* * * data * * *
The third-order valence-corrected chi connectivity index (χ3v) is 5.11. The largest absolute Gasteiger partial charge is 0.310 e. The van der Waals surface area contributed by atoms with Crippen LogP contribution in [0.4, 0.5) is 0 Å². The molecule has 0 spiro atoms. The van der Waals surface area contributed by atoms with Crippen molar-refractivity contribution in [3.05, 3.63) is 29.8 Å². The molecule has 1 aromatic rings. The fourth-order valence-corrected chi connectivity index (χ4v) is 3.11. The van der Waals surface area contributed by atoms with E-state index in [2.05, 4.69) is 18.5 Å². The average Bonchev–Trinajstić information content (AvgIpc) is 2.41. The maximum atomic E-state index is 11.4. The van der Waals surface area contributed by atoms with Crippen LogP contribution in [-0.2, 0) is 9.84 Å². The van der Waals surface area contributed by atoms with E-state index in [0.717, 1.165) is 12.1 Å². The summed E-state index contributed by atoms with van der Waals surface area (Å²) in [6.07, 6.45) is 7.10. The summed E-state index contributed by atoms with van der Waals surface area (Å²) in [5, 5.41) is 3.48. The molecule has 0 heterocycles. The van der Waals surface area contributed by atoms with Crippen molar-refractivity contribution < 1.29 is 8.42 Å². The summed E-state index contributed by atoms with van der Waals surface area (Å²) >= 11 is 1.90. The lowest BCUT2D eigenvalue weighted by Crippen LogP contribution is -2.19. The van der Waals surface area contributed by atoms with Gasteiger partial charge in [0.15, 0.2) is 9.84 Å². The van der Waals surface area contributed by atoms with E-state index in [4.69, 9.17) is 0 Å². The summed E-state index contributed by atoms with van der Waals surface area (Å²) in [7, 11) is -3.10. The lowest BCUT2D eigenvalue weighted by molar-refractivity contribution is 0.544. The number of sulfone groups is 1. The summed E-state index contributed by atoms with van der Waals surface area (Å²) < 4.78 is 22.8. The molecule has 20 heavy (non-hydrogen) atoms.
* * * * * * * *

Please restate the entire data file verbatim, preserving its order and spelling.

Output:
The third-order valence-corrected chi connectivity index (χ3v) is 5.11. The largest absolute Gasteiger partial charge is 0.310 e. The van der Waals surface area contributed by atoms with Crippen LogP contribution in [0.4, 0.5) is 0 Å². The molecule has 0 spiro atoms. The van der Waals surface area contributed by atoms with Crippen molar-refractivity contribution in [3.05, 3.63) is 29.8 Å². The molecule has 1 aromatic rings. The fourth-order valence-corrected chi connectivity index (χ4v) is 3.11. The van der Waals surface area contributed by atoms with E-state index in [2.05, 4.69) is 18.5 Å². The average Bonchev–Trinajstić information content (AvgIpc) is 2.41. The maximum atomic E-state index is 11.4. The van der Waals surface area contributed by atoms with Crippen LogP contribution in [-0.2, 0) is 9.84 Å². The van der Waals surface area contributed by atoms with E-state index in [0.717, 1.165) is 12.1 Å². The summed E-state index contributed by atoms with van der Waals surface area (Å²) in [6.07, 6.45) is 7.10. The summed E-state index contributed by atoms with van der Waals surface area (Å²) in [5, 5.41) is 3.48. The molecule has 0 heterocycles. The van der Waals surface area contributed by atoms with Crippen molar-refractivity contribution < 1.29 is 8.42 Å². The summed E-state index contributed by atoms with van der Waals surface area (Å²) >= 11 is 1.90. The lowest BCUT2D eigenvalue weighted by Crippen LogP contribution is -2.19. The van der Waals surface area contributed by atoms with Gasteiger partial charge in [0.15, 0.2) is 9.84 Å². The van der Waals surface area contributed by atoms with E-state index in [4.69, 9.17) is 0 Å². The summed E-state index contributed by atoms with van der Waals surface area (Å²) in [7, 11) is -3.10. The lowest BCUT2D eigenvalue weighted by molar-refractivity contribution is 0.544. The number of sulfone groups is 1. The summed E-state index contributed by atoms with van der Waals surface area (Å²) < 4.78 is 22.8. The molecule has 20 heavy (non-hydrogen) atoms.